Well Samson was at a place in his heart, where he wanted revenge.  His was malicious, and wanted to destroy the Philistines wheat crop, thus endangering their entire population.

Samson catches 300 foxes!  This is an astonishing accomplishment!  Ever try and capture a fox?  Good luck.  Generally, there is not a fox population this large in a small area.  Samson had to travel hither and yon, and store all these critters, a herculean task!  Samson was a very skilled and determined guy. You didn’t want to be on his bad side.

So Samson went and caught 300 foxes and took torches. And he turned them tail to tail and put a torch between each pair of tails. (Jdg. 15:4).  Samson targeted their food crops, standing grain and olive orchards (15:5).  He tied foxes together in two’s, lights their tails on fire and releases them in Philistine fields.  Who thinks like this?  He’s clever, but very sadistic to innocent people.  A godly man should not be acting in this manner.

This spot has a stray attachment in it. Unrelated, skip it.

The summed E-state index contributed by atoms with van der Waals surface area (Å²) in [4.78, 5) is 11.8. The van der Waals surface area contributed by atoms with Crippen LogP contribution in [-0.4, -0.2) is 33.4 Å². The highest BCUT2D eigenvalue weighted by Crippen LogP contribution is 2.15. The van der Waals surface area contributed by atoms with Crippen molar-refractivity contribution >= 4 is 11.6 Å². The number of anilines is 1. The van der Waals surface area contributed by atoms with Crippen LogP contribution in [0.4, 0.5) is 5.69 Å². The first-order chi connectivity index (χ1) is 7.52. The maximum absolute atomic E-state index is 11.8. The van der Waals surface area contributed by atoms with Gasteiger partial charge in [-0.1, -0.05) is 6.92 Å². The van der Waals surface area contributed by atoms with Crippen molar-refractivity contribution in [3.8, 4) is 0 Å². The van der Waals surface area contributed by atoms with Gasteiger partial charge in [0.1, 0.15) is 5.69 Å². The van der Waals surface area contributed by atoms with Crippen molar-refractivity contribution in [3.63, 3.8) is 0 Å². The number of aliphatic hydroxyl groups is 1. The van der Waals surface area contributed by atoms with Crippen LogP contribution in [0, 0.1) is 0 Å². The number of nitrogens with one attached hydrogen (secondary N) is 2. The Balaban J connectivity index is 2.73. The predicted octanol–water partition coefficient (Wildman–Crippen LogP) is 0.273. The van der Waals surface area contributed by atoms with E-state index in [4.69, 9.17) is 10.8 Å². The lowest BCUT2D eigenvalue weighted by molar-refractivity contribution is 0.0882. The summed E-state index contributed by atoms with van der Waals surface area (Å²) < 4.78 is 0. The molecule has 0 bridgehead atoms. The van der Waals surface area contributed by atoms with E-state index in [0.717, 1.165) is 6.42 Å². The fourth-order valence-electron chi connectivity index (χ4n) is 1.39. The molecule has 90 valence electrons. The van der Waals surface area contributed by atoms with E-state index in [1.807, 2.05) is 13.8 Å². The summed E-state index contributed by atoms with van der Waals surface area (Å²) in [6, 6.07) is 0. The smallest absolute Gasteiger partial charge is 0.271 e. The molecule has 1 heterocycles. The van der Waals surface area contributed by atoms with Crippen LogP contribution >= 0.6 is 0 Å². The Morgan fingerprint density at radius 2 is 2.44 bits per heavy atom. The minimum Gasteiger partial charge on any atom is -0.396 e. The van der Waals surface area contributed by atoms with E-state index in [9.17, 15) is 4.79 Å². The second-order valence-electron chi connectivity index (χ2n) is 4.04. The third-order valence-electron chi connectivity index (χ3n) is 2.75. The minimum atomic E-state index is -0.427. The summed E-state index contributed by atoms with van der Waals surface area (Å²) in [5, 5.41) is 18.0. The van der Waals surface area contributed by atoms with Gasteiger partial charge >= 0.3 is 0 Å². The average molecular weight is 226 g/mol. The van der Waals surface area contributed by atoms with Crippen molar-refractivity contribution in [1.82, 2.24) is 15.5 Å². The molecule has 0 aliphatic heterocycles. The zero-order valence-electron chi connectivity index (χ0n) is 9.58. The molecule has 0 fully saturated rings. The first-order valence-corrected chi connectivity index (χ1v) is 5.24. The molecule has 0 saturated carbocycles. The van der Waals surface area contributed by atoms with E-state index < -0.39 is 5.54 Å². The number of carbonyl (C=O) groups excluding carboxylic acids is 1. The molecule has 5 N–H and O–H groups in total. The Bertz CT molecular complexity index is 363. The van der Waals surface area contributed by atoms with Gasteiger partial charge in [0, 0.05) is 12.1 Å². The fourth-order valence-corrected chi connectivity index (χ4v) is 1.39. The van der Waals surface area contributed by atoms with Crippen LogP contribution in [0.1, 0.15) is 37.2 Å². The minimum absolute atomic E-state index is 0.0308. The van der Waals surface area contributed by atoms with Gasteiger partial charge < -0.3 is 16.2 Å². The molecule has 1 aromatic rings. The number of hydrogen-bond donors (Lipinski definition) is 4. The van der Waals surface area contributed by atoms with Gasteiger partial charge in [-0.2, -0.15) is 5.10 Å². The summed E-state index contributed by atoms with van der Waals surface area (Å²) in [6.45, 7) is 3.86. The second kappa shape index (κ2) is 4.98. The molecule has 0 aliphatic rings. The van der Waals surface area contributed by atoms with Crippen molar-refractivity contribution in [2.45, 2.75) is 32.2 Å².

The Philistines had a response for Samson: Then the Philistines said, “Who has done this?” And they said, “Samson, the son-in-law of the Timnite, because he has taken his wife and given her to his companion.” And the Philistines came up and burned her and her father with fire. (15:6).  The Philistines were marauding maniacs, taking Samson’s wife and father-in-law, and burning them alive!  Ruthless enemies are lambasting one another, neither having wisdom nor compassion, just merciless retaliation.  The Vikings versus Philistines would make a ferocious war.

The Philistines perpetrated a hideous atrocity on innocent Philistines, just to hurt Samson.  Of course, Samson will see the error of his ways, and leave in peace – right?  And Samson said to them, “If this is what you do, I swear I will be avenged on you, and after that I will quit.” (15:7).  This will be the end of the matter, Samson believes: “I will be avenged…then I’ll quit.” His wife and father-in-law’s gruesome death must have consequences.